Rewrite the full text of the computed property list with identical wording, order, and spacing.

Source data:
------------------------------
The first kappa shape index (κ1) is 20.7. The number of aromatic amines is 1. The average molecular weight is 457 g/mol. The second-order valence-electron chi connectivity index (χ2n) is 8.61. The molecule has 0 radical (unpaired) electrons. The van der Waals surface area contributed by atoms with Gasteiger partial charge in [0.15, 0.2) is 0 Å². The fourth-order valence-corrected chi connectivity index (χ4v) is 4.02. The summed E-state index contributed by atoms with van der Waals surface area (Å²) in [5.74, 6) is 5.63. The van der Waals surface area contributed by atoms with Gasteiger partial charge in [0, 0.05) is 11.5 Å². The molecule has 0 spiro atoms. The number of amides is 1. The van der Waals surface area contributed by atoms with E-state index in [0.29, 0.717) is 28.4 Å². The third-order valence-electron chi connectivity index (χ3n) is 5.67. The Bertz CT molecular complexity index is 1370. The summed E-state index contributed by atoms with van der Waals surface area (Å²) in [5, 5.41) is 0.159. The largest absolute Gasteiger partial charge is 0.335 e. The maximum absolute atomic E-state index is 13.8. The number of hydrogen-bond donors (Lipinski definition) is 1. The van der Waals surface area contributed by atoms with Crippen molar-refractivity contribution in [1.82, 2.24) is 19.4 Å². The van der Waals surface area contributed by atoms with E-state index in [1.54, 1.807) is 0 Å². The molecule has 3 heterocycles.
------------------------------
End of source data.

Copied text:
The first kappa shape index (κ1) is 20.7. The number of aromatic amines is 1. The average molecular weight is 457 g/mol. The second-order valence-electron chi connectivity index (χ2n) is 8.61. The molecule has 0 radical (unpaired) electrons. The van der Waals surface area contributed by atoms with Gasteiger partial charge in [0.15, 0.2) is 0 Å². The fourth-order valence-corrected chi connectivity index (χ4v) is 4.02. The summed E-state index contributed by atoms with van der Waals surface area (Å²) in [5.74, 6) is 5.63. The van der Waals surface area contributed by atoms with Gasteiger partial charge in [0, 0.05) is 11.5 Å². The molecule has 0 spiro atoms. The number of amides is 1. The van der Waals surface area contributed by atoms with E-state index in [0.29, 0.717) is 28.4 Å². The third-order valence-electron chi connectivity index (χ3n) is 5.67. The Bertz CT molecular complexity index is 1370. The summed E-state index contributed by atoms with van der Waals surface area (Å²) in [5, 5.41) is 0.159. The largest absolute Gasteiger partial charge is 0.335 e. The maximum absolute atomic E-state index is 13.8. The number of hydrogen-bond donors (Lipinski definition) is 1. The van der Waals surface area contributed by atoms with Crippen molar-refractivity contribution in [1.82, 2.24) is 19.4 Å². The van der Waals surface area contributed by atoms with E-state index in [1.54, 1.807) is 0 Å². The molecule has 3 heterocycles.